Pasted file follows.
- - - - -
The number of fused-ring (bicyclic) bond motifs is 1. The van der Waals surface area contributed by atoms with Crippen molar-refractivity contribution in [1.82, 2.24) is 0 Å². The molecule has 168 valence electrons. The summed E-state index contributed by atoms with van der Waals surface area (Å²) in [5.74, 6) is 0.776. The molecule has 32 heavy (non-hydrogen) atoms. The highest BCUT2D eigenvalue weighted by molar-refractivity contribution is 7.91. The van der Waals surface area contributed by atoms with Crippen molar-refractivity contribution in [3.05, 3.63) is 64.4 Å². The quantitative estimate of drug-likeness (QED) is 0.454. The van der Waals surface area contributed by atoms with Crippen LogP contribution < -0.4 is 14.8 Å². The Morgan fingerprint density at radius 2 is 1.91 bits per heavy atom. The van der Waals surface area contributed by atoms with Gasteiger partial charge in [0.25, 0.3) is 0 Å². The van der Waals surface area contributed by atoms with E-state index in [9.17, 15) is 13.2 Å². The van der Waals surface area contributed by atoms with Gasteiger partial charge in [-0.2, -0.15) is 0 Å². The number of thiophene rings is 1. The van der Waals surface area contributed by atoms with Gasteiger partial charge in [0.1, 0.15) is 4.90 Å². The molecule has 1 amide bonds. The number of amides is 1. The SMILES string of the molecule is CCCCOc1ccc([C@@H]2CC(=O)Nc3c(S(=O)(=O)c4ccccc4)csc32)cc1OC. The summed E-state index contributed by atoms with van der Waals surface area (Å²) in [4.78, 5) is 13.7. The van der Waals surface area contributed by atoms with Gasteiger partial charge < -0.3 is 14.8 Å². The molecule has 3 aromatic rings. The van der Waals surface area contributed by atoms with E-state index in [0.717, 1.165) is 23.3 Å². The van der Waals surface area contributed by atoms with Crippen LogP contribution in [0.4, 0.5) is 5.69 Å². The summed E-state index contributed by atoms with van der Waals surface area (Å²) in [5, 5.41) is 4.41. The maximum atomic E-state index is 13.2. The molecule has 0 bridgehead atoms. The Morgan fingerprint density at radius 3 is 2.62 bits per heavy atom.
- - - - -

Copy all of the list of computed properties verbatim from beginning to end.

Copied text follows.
The number of fused-ring (bicyclic) bond motifs is 1. The van der Waals surface area contributed by atoms with Crippen molar-refractivity contribution in [1.82, 2.24) is 0 Å². The molecule has 168 valence electrons. The summed E-state index contributed by atoms with van der Waals surface area (Å²) in [5.74, 6) is 0.776. The molecule has 32 heavy (non-hydrogen) atoms. The highest BCUT2D eigenvalue weighted by molar-refractivity contribution is 7.91. The van der Waals surface area contributed by atoms with Crippen molar-refractivity contribution in [3.05, 3.63) is 64.4 Å². The quantitative estimate of drug-likeness (QED) is 0.454. The van der Waals surface area contributed by atoms with Crippen LogP contribution < -0.4 is 14.8 Å². The Morgan fingerprint density at radius 2 is 1.91 bits per heavy atom. The van der Waals surface area contributed by atoms with Gasteiger partial charge in [0.25, 0.3) is 0 Å². The van der Waals surface area contributed by atoms with E-state index in [9.17, 15) is 13.2 Å². The van der Waals surface area contributed by atoms with Gasteiger partial charge in [-0.2, -0.15) is 0 Å². The number of thiophene rings is 1. The van der Waals surface area contributed by atoms with Gasteiger partial charge in [0.1, 0.15) is 4.90 Å². The molecule has 1 amide bonds. The number of amides is 1. The SMILES string of the molecule is CCCCOc1ccc([C@@H]2CC(=O)Nc3c(S(=O)(=O)c4ccccc4)csc32)cc1OC. The summed E-state index contributed by atoms with van der Waals surface area (Å²) in [4.78, 5) is 13.7. The van der Waals surface area contributed by atoms with Gasteiger partial charge < -0.3 is 14.8 Å². The molecule has 3 aromatic rings. The van der Waals surface area contributed by atoms with E-state index in [0.717, 1.165) is 23.3 Å². The van der Waals surface area contributed by atoms with Crippen LogP contribution in [0.4, 0.5) is 5.69 Å². The summed E-state index contributed by atoms with van der Waals surface area (Å²) in [5, 5.41) is 4.41. The maximum atomic E-state index is 13.2. The molecule has 0 bridgehead atoms. The Morgan fingerprint density at radius 3 is 2.62 bits per heavy atom.